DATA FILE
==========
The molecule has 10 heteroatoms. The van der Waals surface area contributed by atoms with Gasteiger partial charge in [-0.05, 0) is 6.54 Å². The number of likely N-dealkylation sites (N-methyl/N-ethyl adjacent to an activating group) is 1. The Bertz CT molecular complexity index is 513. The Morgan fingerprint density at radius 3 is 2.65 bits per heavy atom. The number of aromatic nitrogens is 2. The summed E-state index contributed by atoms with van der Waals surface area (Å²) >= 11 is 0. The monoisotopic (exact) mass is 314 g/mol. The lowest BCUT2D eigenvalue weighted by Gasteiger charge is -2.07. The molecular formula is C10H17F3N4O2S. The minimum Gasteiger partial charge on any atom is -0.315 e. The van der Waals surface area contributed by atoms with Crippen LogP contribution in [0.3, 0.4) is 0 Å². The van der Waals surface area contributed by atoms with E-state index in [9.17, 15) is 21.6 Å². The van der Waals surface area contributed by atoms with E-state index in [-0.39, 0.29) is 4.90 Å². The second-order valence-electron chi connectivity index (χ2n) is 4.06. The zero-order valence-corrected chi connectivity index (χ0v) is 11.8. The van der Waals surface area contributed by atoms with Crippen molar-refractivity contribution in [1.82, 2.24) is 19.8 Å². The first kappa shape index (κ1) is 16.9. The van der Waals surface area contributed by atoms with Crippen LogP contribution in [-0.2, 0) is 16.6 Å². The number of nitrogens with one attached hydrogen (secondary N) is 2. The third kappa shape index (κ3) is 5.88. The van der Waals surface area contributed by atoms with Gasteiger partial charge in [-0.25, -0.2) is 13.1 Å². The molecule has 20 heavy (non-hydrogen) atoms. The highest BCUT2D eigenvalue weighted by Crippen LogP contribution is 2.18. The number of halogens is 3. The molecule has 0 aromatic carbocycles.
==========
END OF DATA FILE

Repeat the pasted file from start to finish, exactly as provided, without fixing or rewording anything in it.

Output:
The molecule has 10 heteroatoms. The van der Waals surface area contributed by atoms with Gasteiger partial charge in [-0.05, 0) is 6.54 Å². The number of likely N-dealkylation sites (N-methyl/N-ethyl adjacent to an activating group) is 1. The Bertz CT molecular complexity index is 513. The Morgan fingerprint density at radius 3 is 2.65 bits per heavy atom. The number of aromatic nitrogens is 2. The summed E-state index contributed by atoms with van der Waals surface area (Å²) >= 11 is 0. The monoisotopic (exact) mass is 314 g/mol. The lowest BCUT2D eigenvalue weighted by Gasteiger charge is -2.07. The molecular formula is C10H17F3N4O2S. The minimum Gasteiger partial charge on any atom is -0.315 e. The van der Waals surface area contributed by atoms with Crippen LogP contribution in [0.3, 0.4) is 0 Å². The van der Waals surface area contributed by atoms with E-state index in [9.17, 15) is 21.6 Å². The van der Waals surface area contributed by atoms with E-state index in [-0.39, 0.29) is 4.90 Å². The second-order valence-electron chi connectivity index (χ2n) is 4.06. The zero-order valence-corrected chi connectivity index (χ0v) is 11.8. The van der Waals surface area contributed by atoms with Crippen molar-refractivity contribution in [1.82, 2.24) is 19.8 Å². The first kappa shape index (κ1) is 16.9. The van der Waals surface area contributed by atoms with Crippen LogP contribution in [-0.2, 0) is 16.6 Å². The number of nitrogens with one attached hydrogen (secondary N) is 2. The third kappa shape index (κ3) is 5.88. The van der Waals surface area contributed by atoms with Gasteiger partial charge in [-0.25, -0.2) is 13.1 Å². The molecule has 20 heavy (non-hydrogen) atoms. The highest BCUT2D eigenvalue weighted by Crippen LogP contribution is 2.18. The number of halogens is 3. The molecule has 0 aromatic carbocycles.